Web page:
When it comes to other sports, track and field’s 60-meter dash is probably the closest in terms of distance.
When converted, 60 meters translates into 65.62 yards. So a track and field 60-meter dash is roughly 5 yards more than baseball’s 60-yard dash.
While Herb Washington holds the record for the 60-yard dash time, Christian Coleman has the world record in track and field’s 60-meter dash at 6.34 seconds.
Soccer, known for its fast-paced nature, also values speed on the field. While there is no specific 60-yard dash equivalent in soccer, there are various speed tests conducted during training and scouting sessions.
These tests measure a player’s sprinting ability over short distances, focusing on their acceleration and quickness.
Pace is a highly coveted skill in soccer, as it allows players to outrun opponents, make rapid attacking runs, and track back defensively.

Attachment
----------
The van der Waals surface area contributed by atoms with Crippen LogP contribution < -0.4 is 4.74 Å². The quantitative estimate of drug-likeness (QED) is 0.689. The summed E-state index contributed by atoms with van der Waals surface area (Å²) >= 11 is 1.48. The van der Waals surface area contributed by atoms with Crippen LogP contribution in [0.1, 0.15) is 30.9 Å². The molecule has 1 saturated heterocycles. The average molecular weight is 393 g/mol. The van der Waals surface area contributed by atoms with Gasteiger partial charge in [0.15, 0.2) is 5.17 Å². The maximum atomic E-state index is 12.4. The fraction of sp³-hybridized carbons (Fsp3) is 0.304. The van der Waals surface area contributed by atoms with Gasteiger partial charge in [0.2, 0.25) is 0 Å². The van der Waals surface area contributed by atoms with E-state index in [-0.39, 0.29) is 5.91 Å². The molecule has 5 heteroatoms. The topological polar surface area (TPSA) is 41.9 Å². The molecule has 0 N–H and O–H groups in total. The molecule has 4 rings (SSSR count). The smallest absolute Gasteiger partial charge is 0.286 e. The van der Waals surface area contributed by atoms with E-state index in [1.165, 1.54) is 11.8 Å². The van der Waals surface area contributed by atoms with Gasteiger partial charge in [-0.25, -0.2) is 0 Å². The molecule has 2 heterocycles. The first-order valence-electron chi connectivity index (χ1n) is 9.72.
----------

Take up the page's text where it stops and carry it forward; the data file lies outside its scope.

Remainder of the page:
Improving Your 60-Yard Dash Time
If you’re looking to improve your 60-yard dash time in baseball, there are several key areas to focus on. Developing proper running mechanics and technique is crucial for maximizing speed. Pay attention to your stride length, arm swing, and body posture during the sprint.
Working on strength and conditioning can enhance your speed on the field. Incorporate exercises that target your lower body, such as squats, lunges, and plyometrics, to improve explosiveness and power. Additionally, agility drills, like ladder drills and cone drills, can help enhance your acceleration and change of direction.